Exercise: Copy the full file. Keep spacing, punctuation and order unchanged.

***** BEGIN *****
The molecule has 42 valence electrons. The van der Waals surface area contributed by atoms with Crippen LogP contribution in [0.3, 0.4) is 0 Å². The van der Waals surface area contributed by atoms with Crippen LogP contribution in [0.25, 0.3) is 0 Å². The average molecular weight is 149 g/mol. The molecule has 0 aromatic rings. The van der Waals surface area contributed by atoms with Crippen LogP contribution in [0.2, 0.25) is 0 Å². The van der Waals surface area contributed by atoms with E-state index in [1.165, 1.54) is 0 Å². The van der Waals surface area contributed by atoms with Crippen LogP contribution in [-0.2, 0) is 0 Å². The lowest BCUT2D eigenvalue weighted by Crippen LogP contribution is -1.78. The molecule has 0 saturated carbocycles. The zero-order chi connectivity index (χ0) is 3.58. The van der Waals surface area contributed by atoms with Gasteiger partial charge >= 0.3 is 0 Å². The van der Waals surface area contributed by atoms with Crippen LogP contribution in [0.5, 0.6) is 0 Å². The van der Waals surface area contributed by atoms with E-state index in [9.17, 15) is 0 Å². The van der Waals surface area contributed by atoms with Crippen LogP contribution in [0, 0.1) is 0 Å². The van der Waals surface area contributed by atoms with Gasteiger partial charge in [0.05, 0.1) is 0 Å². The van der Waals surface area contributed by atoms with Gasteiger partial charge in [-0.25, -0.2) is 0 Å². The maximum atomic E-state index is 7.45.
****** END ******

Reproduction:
The molecule has 42 valence electrons. The van der Waals surface area contributed by atoms with Crippen LogP contribution in [0.3, 0.4) is 0 Å². The van der Waals surface area contributed by atoms with Crippen LogP contribution in [0.25, 0.3) is 0 Å². The average molecular weight is 149 g/mol. The molecule has 0 aromatic rings. The van der Waals surface area contributed by atoms with Crippen LogP contribution in [0.2, 0.25) is 0 Å². The van der Waals surface area contributed by atoms with E-state index in [1.165, 1.54) is 0 Å². The van der Waals surface area contributed by atoms with Crippen LogP contribution in [-0.2, 0) is 0 Å². The lowest BCUT2D eigenvalue weighted by Crippen LogP contribution is -1.78. The molecule has 0 saturated carbocycles. The zero-order chi connectivity index (χ0) is 3.58. The van der Waals surface area contributed by atoms with Gasteiger partial charge >= 0.3 is 0 Å². The van der Waals surface area contributed by atoms with Crippen LogP contribution in [0.5, 0.6) is 0 Å². The van der Waals surface area contributed by atoms with E-state index in [9.17, 15) is 0 Å². The van der Waals surface area contributed by atoms with Crippen LogP contribution in [0, 0.1) is 0 Å². The van der Waals surface area contributed by atoms with Gasteiger partial charge in [0.05, 0.1) is 0 Å². The van der Waals surface area contributed by atoms with Gasteiger partial charge in [-0.25, -0.2) is 0 Å². The maximum atomic E-state index is 7.45.